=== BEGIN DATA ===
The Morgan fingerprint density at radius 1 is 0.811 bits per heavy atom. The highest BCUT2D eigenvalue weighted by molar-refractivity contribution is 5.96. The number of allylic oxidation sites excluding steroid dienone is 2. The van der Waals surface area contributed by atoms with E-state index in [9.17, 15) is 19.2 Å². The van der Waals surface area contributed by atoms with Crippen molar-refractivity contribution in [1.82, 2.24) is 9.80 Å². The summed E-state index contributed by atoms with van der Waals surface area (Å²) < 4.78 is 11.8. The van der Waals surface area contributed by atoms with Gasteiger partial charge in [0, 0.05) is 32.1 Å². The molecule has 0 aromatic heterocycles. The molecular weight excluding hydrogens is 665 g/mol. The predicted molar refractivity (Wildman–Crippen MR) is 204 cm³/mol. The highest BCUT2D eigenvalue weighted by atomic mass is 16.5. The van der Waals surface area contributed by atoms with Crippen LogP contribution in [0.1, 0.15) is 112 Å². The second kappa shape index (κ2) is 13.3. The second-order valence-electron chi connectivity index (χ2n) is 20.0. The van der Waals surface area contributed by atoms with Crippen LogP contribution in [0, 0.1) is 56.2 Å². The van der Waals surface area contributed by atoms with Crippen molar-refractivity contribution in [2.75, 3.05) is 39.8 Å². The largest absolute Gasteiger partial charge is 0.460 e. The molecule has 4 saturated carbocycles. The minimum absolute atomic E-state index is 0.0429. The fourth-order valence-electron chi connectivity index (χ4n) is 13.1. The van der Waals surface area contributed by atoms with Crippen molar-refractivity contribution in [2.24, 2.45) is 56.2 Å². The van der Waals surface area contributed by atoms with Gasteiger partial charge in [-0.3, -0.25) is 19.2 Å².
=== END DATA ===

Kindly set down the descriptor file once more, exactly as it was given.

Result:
The Morgan fingerprint density at radius 1 is 0.811 bits per heavy atom. The highest BCUT2D eigenvalue weighted by molar-refractivity contribution is 5.96. The number of allylic oxidation sites excluding steroid dienone is 2. The van der Waals surface area contributed by atoms with E-state index in [9.17, 15) is 19.2 Å². The van der Waals surface area contributed by atoms with Crippen molar-refractivity contribution in [1.82, 2.24) is 9.80 Å². The summed E-state index contributed by atoms with van der Waals surface area (Å²) < 4.78 is 11.8. The van der Waals surface area contributed by atoms with Gasteiger partial charge in [0, 0.05) is 32.1 Å². The molecule has 0 aromatic heterocycles. The molecular weight excluding hydrogens is 665 g/mol. The predicted molar refractivity (Wildman–Crippen MR) is 204 cm³/mol. The highest BCUT2D eigenvalue weighted by atomic mass is 16.5. The van der Waals surface area contributed by atoms with Crippen LogP contribution in [0.1, 0.15) is 112 Å². The second kappa shape index (κ2) is 13.3. The second-order valence-electron chi connectivity index (χ2n) is 20.0. The van der Waals surface area contributed by atoms with Crippen LogP contribution in [0, 0.1) is 56.2 Å². The van der Waals surface area contributed by atoms with Crippen molar-refractivity contribution in [2.75, 3.05) is 39.8 Å². The largest absolute Gasteiger partial charge is 0.460 e. The molecule has 4 saturated carbocycles. The minimum absolute atomic E-state index is 0.0429. The fourth-order valence-electron chi connectivity index (χ4n) is 13.1. The van der Waals surface area contributed by atoms with Crippen molar-refractivity contribution in [2.24, 2.45) is 56.2 Å². The van der Waals surface area contributed by atoms with Gasteiger partial charge in [-0.3, -0.25) is 19.2 Å².